Landes, a Denver native, opened Watercourse in 1998; at the time, it was one of the only vegetarian restaurants around. Rouse had gone vegan by the time he was sixteen, so he was drawn to the restaurant and was already a regular when a roommate who was a waiter there called and asked him if he wanted to step into the dish pit.
"[Dan and I] became friends, and we talked business ideas over the years on and off," Rouse explains. "But I decided to travel."
After spending years exploring the world, Rouse ended up back in a familiar place: washing dishes at Watercourse, which had moved to its current location at 837 East 17th Avenue. After deciding he wanted to pursue the idea of opening an all-inclusive hostel, Rouse ran into one major issue: "I didn't even really know how to cook...so I just kind of busted my ass [as a dishwasher] and worked my way up to line cook, and Dan and I were able to spend time talking together about ideas."
Mezcal was, in fact, supposed to be the pair's next project. Rouse wanted to open a mezcal bar in the space next door to City, O' City and Make, Believe Bakery, "but in a strange turn of events, I fell in love with an old friend," Rouse explains, which sent him on a detour to San Diego.
At around the same time, in 2015, Landes sold Watercourse to Lauren Roberts, then the general manager at City, O’ City, and her mother, Jennifer Byers. By that point, the pioneering vegetarian restaurant had gone fully vegan. He also leased the space that Rouse had been interested in at 220 East 13th Avenue to Queen City General Store.
In April that year, he sold his two remaining businesses in Denver to Roberts and Byers, and announced that he was moving to Mexico, writing a letter about old Denver, new Denver and his plans to leave the city in an article for Westword.
"That was sort of my goodbye," Landes explains. "It wasn't a 'Fuck you, Denver' letter at all. There was a lot of desire for introspection and time and space from the intensity of what I had been involved with for twenty years ... By the time I left, I was ready to just heal and reanalyze my life and begin to slow down a bit."
Landes and Rouse essentially switched places, with Landes moving to Oaxaca to work on updating Osa Mariposa for the modern traveler and Rouse returning to Denver to start a family with his wife (that jaunt to San Diego for love had worked out).
In 2020, as Queen City General Store's lease was coming to an end (it opted not to re-sign, then moved to a new location behind Denver Central Market and rebranded as Recital), Landes reached out to Rouse to reignite the conversation about a business idea for the location. "I said, 'Yes, great, wonderful," Rouse remembers. "But I don't really want to do a bar right now. My life has changed a lot in the last five years." Instead, Rouse wanted to focus on opening something with a positive impact for the community, which was more in line with the interest in sustainability that he and Landes shared.
"When we were in Puerto Escondido, we started using a refill shop," Landes explains. "So we would refill our olive oil and soy sauce and our conditioner and shampoo and so many different products."
"The questions I always ask myself when I'm thinking about a project are, what problem are we solving? And is it necessary?" Landes continues. "So what problem we're solving is reducing the dependency on single-use plastic, and is it necessary? Oh, my God — one hundred percent."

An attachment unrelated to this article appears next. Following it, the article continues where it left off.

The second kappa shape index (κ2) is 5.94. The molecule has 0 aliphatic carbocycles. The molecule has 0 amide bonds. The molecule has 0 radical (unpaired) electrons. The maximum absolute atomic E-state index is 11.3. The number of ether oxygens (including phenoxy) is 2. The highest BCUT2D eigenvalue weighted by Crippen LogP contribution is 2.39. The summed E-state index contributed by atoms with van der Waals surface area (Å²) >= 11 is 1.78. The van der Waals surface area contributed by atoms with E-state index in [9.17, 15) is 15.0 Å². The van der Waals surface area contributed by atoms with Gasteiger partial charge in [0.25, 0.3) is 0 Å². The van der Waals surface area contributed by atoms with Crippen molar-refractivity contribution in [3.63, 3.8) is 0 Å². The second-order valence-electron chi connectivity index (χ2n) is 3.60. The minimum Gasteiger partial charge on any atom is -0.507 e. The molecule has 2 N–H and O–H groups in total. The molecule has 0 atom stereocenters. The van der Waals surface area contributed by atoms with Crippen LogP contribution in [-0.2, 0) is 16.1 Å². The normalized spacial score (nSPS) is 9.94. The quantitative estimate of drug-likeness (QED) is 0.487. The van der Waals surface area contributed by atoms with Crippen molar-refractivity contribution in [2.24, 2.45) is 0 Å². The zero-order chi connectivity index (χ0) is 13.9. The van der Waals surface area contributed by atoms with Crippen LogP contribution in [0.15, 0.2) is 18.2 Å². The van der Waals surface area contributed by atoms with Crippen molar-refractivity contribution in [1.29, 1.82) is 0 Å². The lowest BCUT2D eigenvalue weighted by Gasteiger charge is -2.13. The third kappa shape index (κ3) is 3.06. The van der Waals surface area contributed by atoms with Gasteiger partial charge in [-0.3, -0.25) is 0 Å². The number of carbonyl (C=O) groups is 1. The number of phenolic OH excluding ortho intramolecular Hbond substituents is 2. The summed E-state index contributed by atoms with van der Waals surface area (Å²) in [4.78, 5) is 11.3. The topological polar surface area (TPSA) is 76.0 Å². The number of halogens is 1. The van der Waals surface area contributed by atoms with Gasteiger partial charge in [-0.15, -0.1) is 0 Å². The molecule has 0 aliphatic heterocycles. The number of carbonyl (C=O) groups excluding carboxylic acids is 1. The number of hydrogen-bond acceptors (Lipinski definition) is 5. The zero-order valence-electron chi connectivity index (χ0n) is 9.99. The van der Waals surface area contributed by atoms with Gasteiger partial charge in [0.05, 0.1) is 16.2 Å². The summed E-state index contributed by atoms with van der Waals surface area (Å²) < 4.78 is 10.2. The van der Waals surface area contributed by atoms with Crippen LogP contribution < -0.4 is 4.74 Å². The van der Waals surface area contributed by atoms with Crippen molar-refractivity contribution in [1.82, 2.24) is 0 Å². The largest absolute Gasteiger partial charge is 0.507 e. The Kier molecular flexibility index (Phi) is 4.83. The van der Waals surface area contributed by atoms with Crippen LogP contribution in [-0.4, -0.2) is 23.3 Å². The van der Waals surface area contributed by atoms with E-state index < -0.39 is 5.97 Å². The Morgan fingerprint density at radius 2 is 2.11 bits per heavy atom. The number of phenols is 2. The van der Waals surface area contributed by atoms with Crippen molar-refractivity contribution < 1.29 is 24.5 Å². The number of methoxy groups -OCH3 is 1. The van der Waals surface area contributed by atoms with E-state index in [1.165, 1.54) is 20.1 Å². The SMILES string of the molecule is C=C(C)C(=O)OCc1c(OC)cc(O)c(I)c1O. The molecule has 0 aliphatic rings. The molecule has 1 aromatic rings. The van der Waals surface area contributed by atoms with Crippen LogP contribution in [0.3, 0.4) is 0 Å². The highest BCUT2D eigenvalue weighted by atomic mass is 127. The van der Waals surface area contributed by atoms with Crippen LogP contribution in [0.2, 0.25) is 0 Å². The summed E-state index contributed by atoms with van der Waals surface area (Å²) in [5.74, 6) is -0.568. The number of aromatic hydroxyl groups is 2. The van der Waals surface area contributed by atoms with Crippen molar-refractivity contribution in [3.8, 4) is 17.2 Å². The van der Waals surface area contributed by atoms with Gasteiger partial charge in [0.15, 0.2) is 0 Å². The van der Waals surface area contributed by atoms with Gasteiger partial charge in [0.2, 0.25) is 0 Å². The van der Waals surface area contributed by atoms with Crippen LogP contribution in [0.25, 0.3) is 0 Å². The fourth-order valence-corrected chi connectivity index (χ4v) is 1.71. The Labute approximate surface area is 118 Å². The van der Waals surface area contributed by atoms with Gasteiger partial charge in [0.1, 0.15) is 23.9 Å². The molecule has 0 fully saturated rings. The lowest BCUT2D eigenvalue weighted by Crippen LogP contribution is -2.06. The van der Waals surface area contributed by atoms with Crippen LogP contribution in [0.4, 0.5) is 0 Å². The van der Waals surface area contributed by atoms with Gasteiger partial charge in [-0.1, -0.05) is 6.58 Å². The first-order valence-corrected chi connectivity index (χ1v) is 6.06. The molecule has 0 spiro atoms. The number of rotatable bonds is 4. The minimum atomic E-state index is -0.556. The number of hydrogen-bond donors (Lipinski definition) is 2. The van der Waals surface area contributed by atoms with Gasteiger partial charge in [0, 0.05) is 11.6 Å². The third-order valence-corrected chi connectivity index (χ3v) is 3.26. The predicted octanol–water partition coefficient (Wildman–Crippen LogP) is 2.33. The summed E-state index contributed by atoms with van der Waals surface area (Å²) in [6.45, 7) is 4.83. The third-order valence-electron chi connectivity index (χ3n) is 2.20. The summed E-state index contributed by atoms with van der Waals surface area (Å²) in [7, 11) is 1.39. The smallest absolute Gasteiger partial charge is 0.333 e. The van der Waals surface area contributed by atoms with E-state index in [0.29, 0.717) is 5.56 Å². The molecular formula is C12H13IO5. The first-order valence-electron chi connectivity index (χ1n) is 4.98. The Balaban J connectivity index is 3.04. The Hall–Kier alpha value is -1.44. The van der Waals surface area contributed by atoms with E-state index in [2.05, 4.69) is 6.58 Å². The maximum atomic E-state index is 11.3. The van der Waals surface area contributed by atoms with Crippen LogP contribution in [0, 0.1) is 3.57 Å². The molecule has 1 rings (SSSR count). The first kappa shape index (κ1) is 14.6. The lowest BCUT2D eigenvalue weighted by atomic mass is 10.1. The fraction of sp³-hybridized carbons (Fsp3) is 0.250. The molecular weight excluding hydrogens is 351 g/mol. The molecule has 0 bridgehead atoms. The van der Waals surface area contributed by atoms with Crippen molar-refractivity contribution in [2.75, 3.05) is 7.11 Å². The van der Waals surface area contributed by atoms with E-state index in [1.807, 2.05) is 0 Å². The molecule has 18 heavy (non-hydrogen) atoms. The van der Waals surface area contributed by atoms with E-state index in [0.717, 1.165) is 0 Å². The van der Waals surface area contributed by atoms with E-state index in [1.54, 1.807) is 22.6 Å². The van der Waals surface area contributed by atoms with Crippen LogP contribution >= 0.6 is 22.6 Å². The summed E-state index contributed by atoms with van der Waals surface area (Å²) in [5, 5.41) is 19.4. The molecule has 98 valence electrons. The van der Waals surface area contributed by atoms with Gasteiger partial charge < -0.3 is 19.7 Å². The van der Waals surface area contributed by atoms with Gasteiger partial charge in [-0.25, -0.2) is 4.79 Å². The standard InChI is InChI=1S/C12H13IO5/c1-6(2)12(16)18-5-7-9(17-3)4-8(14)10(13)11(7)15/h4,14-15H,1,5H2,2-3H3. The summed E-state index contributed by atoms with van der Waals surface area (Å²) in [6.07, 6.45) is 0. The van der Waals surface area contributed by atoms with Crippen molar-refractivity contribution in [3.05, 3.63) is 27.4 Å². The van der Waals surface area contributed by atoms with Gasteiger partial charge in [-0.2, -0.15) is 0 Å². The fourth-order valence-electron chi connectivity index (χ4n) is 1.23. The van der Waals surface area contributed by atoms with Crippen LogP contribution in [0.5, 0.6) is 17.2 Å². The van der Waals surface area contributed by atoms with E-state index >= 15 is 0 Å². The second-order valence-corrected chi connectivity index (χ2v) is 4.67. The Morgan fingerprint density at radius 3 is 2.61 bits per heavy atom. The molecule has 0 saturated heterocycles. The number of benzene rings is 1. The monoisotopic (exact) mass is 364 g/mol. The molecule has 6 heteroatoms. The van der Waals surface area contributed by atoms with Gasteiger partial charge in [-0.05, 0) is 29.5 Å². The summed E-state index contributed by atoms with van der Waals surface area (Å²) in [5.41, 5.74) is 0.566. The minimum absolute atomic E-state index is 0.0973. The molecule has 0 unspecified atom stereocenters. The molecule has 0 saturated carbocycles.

Off the Bottle Refill Shop opened on June 12 at the corner of 13th and Sherman. As at Osa Mariposa, Rouse took on the task of designing the space, focusing on using reclaimed materials.
Off the Bottle currently offers a selection of personal care and cleaning products ranging from low-waste cosmetics and deodorants to laundry detergent and dish soap, all with a focus on vetting the best natural, biodegradable and local options. Customers can bring in any jar or bottle to be refilled with the many items available. Off the Bottle also sells new glass bottles and has a recycling program in which anyone can donate old mason jars or other glass containers that are then sterilized and available for free.
The selection at the store will continue to expand; Rouse hopes that it will one day include food items. "I already have drawings and plans for how we're going to operate when we get to that point," he says, but bringing in food requires a different license. For now, Rouse is focused on providing refillable items that are not typically available at other locations, such as grocery stores.
At the moment, Landes has no plans to return to Denver permanently, though he did make a recent stop in the Mile High. "Right now I'm on a cross-country road trip with my family," he says. "I was able to get dinner with Danny [Newman] at the Mercury Cafe about ten days after he bought it." Newman and partners purchased that Denver institution from founder Marilyn Megenity earlier this summer, with a promise to stay true to its community-focused vibe.
"I was like, 'Thank God it's not me,'" Landes says of taking on the task of continuing the Merc's legacy. "I think Danny is the right person for the job, because I think his intentions and his heart are in the right place."
Next stop on the road trip is New York, and then Landes and his family will be heading back to Oaxaca, where son Charley is running the resort.
But Denver will always be important to Landes, no matter where he is in the world physically. "I'm really glad to be participating in Denver's economy," he notes, "and being able to express the love I have for the city through creating new spaces that are good and positive."